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You can’t fail to be enchanted by the ancient abbey nestling in a wooded Dorset valley, one of the finest Capability Brown landscapes in the country, 15 minutes’ drive from Blandford. There’s no mobile phone signal on much of the site so phones are less of a problem here than at other schools. Most use the old-fashioned landlines in the boarding houses to phone home. Everyone does games on Tuesdays, Thursdays and Saturdays but the sportiest do far more. Wednesdays are given over to CCF or community service (including visiting the elderly, taking dogs for walks and…

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What the school says...

Milton Abbey is a traditional yet modern, forward looking boarding school that celebrates excellence, hard work, industry and endeavour. Our environment is inclusive, caring and ambitious for every pupil. Our small size allows for a level of care that is unsurpassed in bigger schools. We want pupils to have big achievements, big ambitions and big hearts. ...Read more

What the parents say...

3 expulsions this term - 2 for bullying, 1 for booze (repeat offender)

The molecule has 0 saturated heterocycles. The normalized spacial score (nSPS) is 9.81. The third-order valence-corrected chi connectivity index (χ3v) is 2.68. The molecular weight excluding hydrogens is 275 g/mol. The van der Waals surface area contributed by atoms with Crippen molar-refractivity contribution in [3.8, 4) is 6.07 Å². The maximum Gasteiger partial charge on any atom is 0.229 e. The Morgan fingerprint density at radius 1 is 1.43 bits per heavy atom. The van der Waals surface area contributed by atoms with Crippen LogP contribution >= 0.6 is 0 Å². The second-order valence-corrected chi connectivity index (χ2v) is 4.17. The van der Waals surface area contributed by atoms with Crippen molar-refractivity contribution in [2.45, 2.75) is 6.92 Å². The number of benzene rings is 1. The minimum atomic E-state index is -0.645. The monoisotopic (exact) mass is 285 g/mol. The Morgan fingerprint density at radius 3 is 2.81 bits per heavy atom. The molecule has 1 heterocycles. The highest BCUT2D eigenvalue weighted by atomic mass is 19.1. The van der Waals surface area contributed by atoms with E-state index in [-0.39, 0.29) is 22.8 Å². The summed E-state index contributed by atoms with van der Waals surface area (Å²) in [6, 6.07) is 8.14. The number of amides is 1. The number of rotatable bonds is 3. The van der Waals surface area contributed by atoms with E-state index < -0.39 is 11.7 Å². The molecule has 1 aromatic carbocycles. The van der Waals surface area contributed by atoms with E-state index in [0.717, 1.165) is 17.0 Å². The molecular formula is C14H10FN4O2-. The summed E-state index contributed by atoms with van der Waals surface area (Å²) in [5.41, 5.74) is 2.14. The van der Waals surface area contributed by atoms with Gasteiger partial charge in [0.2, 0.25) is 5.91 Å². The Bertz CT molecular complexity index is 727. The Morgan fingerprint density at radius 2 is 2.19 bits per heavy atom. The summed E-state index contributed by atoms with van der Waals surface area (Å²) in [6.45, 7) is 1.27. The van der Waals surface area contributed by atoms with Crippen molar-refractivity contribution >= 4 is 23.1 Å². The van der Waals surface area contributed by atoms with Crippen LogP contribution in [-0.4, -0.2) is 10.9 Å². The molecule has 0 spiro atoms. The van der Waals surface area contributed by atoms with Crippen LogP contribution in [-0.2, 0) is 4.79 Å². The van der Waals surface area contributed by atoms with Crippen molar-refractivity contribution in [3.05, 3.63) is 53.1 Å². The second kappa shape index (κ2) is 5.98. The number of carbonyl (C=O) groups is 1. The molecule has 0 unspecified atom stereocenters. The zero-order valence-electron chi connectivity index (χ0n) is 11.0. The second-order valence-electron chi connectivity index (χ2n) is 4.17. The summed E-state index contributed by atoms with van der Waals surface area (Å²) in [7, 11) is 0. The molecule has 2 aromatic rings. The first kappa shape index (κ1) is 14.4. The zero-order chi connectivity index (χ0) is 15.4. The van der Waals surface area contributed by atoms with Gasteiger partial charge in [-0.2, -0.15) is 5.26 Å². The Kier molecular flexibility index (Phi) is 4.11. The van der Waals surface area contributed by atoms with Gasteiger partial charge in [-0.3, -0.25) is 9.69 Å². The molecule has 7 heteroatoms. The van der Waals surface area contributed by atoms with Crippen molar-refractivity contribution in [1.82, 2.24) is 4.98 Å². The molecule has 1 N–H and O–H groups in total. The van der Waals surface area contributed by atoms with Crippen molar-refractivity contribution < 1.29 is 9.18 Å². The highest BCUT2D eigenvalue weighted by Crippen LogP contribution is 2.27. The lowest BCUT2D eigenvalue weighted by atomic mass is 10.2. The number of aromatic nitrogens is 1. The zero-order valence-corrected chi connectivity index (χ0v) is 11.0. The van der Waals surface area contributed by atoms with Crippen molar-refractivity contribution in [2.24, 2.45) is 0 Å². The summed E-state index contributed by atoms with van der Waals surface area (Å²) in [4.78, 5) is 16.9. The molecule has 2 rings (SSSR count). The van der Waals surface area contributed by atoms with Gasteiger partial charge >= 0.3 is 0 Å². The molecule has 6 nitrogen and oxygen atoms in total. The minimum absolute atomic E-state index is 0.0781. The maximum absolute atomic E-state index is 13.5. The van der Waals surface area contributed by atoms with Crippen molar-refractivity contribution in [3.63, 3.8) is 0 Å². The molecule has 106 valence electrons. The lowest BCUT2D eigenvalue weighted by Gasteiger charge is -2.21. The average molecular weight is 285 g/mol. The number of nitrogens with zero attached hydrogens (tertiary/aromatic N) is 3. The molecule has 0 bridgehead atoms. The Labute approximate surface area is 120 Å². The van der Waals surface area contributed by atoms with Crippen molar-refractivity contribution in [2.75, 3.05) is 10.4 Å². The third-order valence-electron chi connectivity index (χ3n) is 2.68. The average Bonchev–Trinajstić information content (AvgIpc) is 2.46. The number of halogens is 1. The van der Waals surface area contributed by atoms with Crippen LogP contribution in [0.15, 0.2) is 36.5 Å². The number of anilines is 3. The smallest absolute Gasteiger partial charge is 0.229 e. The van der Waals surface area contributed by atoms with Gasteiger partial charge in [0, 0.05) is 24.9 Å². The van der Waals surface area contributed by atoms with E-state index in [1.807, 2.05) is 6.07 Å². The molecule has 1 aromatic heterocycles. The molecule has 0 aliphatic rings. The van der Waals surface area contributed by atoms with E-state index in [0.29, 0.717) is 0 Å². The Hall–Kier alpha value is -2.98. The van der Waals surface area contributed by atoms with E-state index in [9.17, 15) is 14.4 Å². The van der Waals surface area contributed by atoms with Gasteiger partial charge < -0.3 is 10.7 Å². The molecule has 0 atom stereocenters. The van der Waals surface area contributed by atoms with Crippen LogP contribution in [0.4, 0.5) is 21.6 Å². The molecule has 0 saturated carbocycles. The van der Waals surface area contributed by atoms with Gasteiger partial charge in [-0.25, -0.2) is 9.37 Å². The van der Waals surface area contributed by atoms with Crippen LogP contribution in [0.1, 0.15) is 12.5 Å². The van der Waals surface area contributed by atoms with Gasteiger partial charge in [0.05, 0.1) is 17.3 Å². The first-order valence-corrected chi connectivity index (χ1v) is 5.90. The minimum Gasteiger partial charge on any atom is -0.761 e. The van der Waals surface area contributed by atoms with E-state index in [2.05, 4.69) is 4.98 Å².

Commented on 13th Dec 2011

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School associations

Round Square - a network of 40 schools worldwide that share ideals such as internationalism, adventure and service.

Sports

Polo

Equestrian centre or equestrian team - school has own equestrian centre or an equestrian team.

Shooting

Sailing

What The Good Schools Guide says

Headmaster

Since January 2014, Magnus Bashaarat MA PGCE (40s), previously deputy head of Stowe. Educated at The King’s School, Canterbury (he and Stowe head Anthony Wallersteiner were contemporaries there), followed by University of Edinburgh, where he read English. After work experience at the York Evening Press he decided to become a journalist and worked for the Observer and Evening Standard for a while. He changed direction after taking a course in teaching English as a foreign language - found he loved ‘standing up in front of a class and helping people to learn.’ PGCE at King’s College London, followed by two years at Sherborne and a 15-year stint at Eton, where he taught English and drama and was a housemaster for seven years. He also did a year at Sydney Grammar as part of a teaching exchange with Eton. Moved to Stowe in 2009 and spent five years as deputy head. He says Milton Abbey is similar to Stowe – ‘just on a different scale’ – and that its size means ‘everyone is seen as an individual, everyone is valued and pupils have a very good relationship with staff.’